May 12, 2007 – Spc. Ryan LeCompte of the Lower Brule Sioux Tribe was on his way last week from Fort Carson, Colo., to a Veterans Affairs Medical Center in Sheridan, Wyo.
The former scout with the 3rd Armored Cavalry Regiment will be treated for post traumatic stress disorder, and his wife, Tammie LeCompte, hopes he also will be evaluated for a possible brain injury suffered during two tours in Iraq from 2003 to 2005.
To get this care, his wife says, LeCompte had to overcome a Fort Carson military bureaucracy that refused to acknowledge the seriousness of his condition and primarily tried to treat him for a substance abuse problem. He also had to endure slurs from superiors that he was “a drunken Indian.”
On the contrary, says Lt. Col. David Johnson, Fort Carson public affairs officer, leaders of LeCompte’s unit worked diligently to get him into the VA center, and an investigation is ongoing into whether LeCompte was harassed because of his background.
“We’re not sitting idly by,” Johnson says.
Their accounts of LeCompte’s ongoing struggle vary wildly. In the disparity, they offer a look at a growing challenge faced by the military. On one hand, it must keep itself focused forward to retain readiness to fight effectively in Iraq and Afghanistan. On the other hand, casualties of those fights with mental and behavioral problems strain military health care systems and force institutions such as the Army to make tough calls on whether such soldiers can be salvaged.
Fort Carson is at the center of an ongoing General Accounting Office inquiry prompted by Sens. Barack Obama, D-Ill., Barbara Boxer, D-Calif., Christopher Bond, R-Mo., Joe Lieberman, I-Conn., Claire McCaskill, D-Mo., and Tom Harkin, D-Iowa. The senators want to know whether Fort Carson officials are downplaying mental health conditions among returning soldiers or are trying to force soldiers with such problems out of the Army.
“My husband is not an alcoholic,” Tammie LeCompte insists.
After a night of drinking in mid-April, LeCompte spent two weeks in a civilian emergency mental health care facility near Fort Carson. The facility is set up to house patients for 72 hours. However, Fort Carson officials prevailed to extend LeCompte’s stay until they could get him into the Wyoming VA center. Johnson calls that “a perfect example of us making sure we care.”
Tammie LeCompte has a different view. “They threw him in there for two weeks. The doctor said, ‘We’re not equipped for this.’ ” But military officials insisted, “You leave him in there until we figure out what to do with him,” she says.
The drinking incident was an attempt by her husband to deal with ongoing mental trauma, she says. LeCompte’s uncle, Orval Langdeau Jr., Lower Brule vice chairman, says his nephew never started drinking until about age 20, when he joined the Army seven years ago.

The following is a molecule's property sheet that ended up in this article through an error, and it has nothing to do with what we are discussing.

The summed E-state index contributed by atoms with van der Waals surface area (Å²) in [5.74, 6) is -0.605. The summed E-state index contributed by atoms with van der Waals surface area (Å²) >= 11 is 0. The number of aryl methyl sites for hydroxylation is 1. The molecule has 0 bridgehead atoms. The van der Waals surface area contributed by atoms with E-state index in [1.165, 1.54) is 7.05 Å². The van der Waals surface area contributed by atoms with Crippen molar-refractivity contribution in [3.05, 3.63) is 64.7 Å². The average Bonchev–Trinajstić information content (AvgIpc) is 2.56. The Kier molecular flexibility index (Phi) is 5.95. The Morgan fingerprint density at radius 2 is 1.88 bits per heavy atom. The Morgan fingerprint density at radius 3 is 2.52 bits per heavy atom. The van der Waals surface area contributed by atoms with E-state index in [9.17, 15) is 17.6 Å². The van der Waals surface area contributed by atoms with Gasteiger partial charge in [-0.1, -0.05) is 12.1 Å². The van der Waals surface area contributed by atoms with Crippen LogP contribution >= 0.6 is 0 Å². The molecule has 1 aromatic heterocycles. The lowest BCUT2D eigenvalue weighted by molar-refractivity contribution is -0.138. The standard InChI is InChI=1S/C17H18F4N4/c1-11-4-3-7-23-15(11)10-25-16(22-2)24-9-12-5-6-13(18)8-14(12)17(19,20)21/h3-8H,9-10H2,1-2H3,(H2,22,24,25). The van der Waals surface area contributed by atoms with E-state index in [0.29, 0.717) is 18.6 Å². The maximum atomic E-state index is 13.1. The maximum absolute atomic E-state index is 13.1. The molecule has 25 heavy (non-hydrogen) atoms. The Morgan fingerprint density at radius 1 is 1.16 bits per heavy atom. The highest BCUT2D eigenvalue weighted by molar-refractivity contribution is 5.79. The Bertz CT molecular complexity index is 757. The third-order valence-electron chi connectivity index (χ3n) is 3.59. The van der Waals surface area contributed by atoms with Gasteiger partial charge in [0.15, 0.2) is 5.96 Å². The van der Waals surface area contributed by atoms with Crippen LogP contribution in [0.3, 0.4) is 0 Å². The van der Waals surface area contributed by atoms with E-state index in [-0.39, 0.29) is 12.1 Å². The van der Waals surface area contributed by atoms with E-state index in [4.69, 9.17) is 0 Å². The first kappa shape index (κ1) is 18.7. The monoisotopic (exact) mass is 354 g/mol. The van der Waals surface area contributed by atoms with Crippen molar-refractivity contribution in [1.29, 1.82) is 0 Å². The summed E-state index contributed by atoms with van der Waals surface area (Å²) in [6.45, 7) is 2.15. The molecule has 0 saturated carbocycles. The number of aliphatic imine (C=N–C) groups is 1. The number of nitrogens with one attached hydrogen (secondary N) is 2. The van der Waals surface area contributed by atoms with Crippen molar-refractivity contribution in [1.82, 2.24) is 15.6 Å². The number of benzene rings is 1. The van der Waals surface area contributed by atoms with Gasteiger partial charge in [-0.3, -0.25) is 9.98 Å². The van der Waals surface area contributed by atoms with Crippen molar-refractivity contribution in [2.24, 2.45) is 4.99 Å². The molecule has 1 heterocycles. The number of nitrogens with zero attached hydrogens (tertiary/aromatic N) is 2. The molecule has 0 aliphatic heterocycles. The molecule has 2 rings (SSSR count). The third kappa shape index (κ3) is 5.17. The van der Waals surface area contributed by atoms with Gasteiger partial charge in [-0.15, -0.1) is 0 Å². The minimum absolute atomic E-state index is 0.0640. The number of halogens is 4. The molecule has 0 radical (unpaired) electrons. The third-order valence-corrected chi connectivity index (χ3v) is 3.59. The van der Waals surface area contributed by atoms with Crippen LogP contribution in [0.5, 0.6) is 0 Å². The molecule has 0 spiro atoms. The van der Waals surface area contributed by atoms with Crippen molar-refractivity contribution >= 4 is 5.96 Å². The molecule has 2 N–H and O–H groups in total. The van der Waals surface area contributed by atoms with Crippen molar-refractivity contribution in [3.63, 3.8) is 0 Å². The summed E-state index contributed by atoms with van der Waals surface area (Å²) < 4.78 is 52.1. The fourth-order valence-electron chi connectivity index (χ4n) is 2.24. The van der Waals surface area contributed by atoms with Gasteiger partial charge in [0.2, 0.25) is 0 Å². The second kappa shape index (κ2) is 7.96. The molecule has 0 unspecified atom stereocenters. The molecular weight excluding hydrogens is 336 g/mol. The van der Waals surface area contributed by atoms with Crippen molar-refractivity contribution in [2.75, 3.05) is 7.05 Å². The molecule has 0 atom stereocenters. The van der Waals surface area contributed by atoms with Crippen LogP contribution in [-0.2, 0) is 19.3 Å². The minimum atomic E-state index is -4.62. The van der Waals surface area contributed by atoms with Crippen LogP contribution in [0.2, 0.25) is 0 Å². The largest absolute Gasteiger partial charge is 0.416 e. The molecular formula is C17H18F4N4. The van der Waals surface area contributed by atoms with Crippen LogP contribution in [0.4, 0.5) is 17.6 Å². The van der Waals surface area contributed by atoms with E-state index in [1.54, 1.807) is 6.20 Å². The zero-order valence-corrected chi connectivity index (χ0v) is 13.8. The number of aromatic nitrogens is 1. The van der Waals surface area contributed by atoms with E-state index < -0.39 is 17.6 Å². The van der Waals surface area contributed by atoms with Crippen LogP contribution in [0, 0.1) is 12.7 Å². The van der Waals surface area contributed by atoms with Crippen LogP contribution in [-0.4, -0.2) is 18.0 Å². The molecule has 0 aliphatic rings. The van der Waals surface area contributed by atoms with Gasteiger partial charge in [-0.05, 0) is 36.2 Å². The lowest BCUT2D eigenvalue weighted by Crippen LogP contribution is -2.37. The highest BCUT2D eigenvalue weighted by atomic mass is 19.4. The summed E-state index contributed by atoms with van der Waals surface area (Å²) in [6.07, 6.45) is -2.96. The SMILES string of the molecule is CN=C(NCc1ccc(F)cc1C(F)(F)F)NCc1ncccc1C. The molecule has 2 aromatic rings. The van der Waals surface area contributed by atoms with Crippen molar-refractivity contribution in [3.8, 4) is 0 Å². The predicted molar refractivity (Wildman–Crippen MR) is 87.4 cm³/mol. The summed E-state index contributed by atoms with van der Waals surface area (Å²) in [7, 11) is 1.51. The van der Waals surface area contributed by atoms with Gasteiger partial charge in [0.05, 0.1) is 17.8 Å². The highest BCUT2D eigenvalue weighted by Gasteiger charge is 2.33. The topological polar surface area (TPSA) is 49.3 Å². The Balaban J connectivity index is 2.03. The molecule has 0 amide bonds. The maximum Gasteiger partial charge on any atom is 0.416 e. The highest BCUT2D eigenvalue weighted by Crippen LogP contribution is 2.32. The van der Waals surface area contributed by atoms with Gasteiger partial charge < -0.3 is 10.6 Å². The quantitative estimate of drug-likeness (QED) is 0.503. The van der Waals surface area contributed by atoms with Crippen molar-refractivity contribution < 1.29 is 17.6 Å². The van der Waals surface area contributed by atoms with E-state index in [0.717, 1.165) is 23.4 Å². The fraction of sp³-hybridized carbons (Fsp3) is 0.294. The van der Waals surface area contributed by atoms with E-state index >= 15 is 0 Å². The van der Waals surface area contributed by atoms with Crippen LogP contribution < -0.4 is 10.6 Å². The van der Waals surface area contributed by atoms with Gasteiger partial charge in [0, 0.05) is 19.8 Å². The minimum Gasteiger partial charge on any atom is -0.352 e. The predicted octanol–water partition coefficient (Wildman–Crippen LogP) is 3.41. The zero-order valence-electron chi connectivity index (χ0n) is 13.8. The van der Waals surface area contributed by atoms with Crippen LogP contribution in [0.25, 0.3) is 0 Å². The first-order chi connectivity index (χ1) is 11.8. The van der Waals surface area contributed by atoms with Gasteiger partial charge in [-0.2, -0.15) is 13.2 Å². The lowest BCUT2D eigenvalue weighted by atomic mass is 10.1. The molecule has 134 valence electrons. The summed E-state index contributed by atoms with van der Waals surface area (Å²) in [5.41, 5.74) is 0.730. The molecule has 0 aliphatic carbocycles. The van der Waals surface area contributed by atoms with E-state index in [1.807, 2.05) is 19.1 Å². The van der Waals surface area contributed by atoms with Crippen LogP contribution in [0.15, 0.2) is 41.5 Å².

“In my opinion, all the Army did was make him drink more than he did,” Langdeau says.
As a scout, LeCompte saw hard fighting. That changed him, his wife says.
“At night he would get up and he would be so disoriented he would think he was still over there. He would be crawling around on the floor thinking he was still in combat.
“He was just angry. His eating habits changed. There was just so much.”
LeCompte suffers both short- and long-term memory loss, she says, and he has seizures.
Army medical officials were convinced the root of LeCompte’s problems was substance abuse. He failed two substance abuse treatment programs at Fort Carson, Johnson says. He cancelled or failed to show up for more than 20 appointments for treatment.
A requirement of getting into the Wyoming VA program, Johnson says, is that LeCompte acknowledge he does have a substance abuse problem.
Tammie LeCompte says because he was never treated for PTSD or evaluated for a brain injury, substance abuse therapy was fruitless.
Failing to complete the two programs at Fort Carson could be grounds for LeCompte to be discharged, Johnson says. The fact he isn’t being forced out “shows how Fort Carson and the leadership here are fighting for LeCompte,” Johnson says.
Tammie LeCompte counters that Fort Carson officials were indeed trying to make her husband leave the Army until she and the Lower Brule Sioux Tribe asked South Dakota’s congressional delegation to look into his case. Spokesmen for Sens. Tim Johnson and John Thune and Rep. Stephanie Herseth Sandlin say their offices did inquire on LeCompte’s behalf, but citing the federal medical privacy law, they declined to be more specific. Thune’s spokesman, Kyle Downey, said Thune “is working to ensure returning veterans receive the appropriate health care they need and deserve.”
In happier times, Tammie LeCompte says her husband was notable for sly humor. The couple live with their four children ages 19-4. She has three other children who live in Dallas. Because her husband returned from Iraq with behavioral problems, Tammie LeCompte says she has been forced to resign her own job to take care of him and their children. During that time, her father also died.
“It’s one tragic event after another,” she says. “We’re living day by day.”
The LeComptes met in 2001. “A whole group of us girls had gone out,” she remembers. Eleven years older than “this very extremely gorgeous Native American man, I tried to introduce him to girls his own age,” she says. “The next thing I knew, he was calling me.”
Now she wonders if she’ll ever get that person back.
“I think we can get him recovered eventually,” she says. “It will take some time.”